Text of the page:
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Mayor says Falls City has ‘plenty of water’
FALLS CITY -- “We have plenty of water,” said Falls City Mayor Brent Houdmann, following the March 14 meeting of the Falls City City Council.
Water was perhaps the most dominant topic discussed by Houdmann and councilmen Gery Jendrusch, Jeff Johnson, Steve Swierc, and Andrew Wiatrek during the meeting.
Jeremy Mandel of the city’s public works department said rumors that the city is running out of water are unfounded, despite the current Stage 4 water restrictions. These, he said, were enacted as a precautionary measure ahead of the usually hot, dry summer months because of the ongoing drought.
“We’re just now seeing what this drought has done,” Jendrusch said.
Mandel said the city’s two wells, which are fed by the Carrizo Aquifer, were free- flowing until Dec. 3. The free-flowing water also primed the surface pumps. But when the free flow of water stopped, the pumps ceased to operate. This forced the city to spend $13,000 on a submersible pump for its east well. But because the city has more than 250 water connections, the Texas Commission on Environmental Quality requires that a second submersible pump also be installed on the west well.
Mandel also is concerned about the fluctuation of the well levels, which he said he has seen vary as much as 60 feet in a period of 24 hours. He is working with the Evergreen Underground Water Conservation District to determine if there is a correlation between the erratic levels and peak usage.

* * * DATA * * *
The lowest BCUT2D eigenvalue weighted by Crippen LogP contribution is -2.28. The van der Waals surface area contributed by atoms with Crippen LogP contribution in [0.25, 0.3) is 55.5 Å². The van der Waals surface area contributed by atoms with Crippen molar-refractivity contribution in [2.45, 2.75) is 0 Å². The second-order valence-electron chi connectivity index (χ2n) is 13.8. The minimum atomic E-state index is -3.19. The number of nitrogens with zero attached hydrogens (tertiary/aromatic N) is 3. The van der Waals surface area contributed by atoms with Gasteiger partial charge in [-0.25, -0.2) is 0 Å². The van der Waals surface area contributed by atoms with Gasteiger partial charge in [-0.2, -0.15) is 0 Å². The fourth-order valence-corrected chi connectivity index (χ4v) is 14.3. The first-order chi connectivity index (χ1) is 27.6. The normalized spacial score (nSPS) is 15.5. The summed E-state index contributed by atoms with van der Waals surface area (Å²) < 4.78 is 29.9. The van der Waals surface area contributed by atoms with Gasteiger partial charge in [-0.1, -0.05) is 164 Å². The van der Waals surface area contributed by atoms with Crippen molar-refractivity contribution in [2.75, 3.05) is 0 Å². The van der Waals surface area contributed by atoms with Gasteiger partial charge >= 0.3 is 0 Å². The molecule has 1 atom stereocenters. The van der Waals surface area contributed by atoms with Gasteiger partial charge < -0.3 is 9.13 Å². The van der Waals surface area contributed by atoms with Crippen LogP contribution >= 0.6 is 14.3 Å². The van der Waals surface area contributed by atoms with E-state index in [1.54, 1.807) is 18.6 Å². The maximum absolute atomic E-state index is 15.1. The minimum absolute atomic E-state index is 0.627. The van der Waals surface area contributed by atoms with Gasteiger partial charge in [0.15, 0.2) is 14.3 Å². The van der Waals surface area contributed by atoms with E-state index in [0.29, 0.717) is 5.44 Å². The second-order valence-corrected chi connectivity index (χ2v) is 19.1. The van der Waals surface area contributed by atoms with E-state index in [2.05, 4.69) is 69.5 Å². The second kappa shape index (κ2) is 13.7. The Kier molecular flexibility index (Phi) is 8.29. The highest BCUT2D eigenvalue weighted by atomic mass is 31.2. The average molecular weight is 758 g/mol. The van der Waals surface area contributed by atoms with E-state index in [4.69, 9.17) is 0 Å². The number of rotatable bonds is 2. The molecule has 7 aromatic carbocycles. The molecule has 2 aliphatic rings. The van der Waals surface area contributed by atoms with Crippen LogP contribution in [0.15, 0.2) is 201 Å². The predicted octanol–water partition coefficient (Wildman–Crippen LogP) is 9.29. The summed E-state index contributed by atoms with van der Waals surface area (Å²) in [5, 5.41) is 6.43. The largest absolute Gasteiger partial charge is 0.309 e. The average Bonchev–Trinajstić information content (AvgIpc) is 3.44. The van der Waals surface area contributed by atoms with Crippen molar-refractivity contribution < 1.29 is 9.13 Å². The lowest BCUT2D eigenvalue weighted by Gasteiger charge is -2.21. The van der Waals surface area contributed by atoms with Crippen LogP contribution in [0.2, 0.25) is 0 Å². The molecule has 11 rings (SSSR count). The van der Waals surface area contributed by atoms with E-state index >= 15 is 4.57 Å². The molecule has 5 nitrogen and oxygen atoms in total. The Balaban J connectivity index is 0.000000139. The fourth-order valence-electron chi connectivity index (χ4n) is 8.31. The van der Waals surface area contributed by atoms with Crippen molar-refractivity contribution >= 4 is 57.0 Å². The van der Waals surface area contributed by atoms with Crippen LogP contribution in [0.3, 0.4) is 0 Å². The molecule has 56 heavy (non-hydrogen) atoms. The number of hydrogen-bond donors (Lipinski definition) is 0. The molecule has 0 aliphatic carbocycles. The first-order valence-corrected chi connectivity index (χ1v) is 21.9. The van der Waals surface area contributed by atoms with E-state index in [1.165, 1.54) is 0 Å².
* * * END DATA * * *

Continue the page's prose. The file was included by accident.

It is unclear whether the varying levels have anything to do with the ongoing hydraulic fracturing activity associated with oil and natural gas exploration in the Eagle Ford shale or the San Antonio Water System’s use of Carrizo water to serve as a backup to the Edwards Aquifer.
This is why the city will meet with officials from the Evergreen Underground Water Conservation District, utility providers, and oil companies at 1:30 p.m. April 4 in the Lauro G. De Leon III Floresville Event Center. At the meeting, Houdmann said they hope to express concerns and find out more about Evergreen’s authority to regulate the situation.
“It’s 99 percent drought, 1 percent fracking,” Mandel said. “Look at Lake Travis in Austin; no one’s fracking out of there.”
Also during the meeting, city resident Janey Mutz expressed concern over speeding traffic on East Meyer Street, located on the southeast side of town. Mutz asked the council if the city could install speed bumps.
The council approved the installation of two speed bumps -- one in front of the Falls City Housing Authority near Panna Maria Street, the other near Hugo Street. In his motion, Jendrusch left it up to Mandel to determine whether asphalt or fiberglass speed bumps would be the more cost-effective option. Johnson seconded the motion.
In other action, the council voted unanimously to participate in the Floresville Electric Light & Power System’s (FELPS) summer youth program. Each year, FELPS gives its member cities $1 per meter, which they can use for various programs. The council also approved matching these funds and splitting the total between the city’s Little League and public library. FELPS officials indicated earlier that the city would receive $338.
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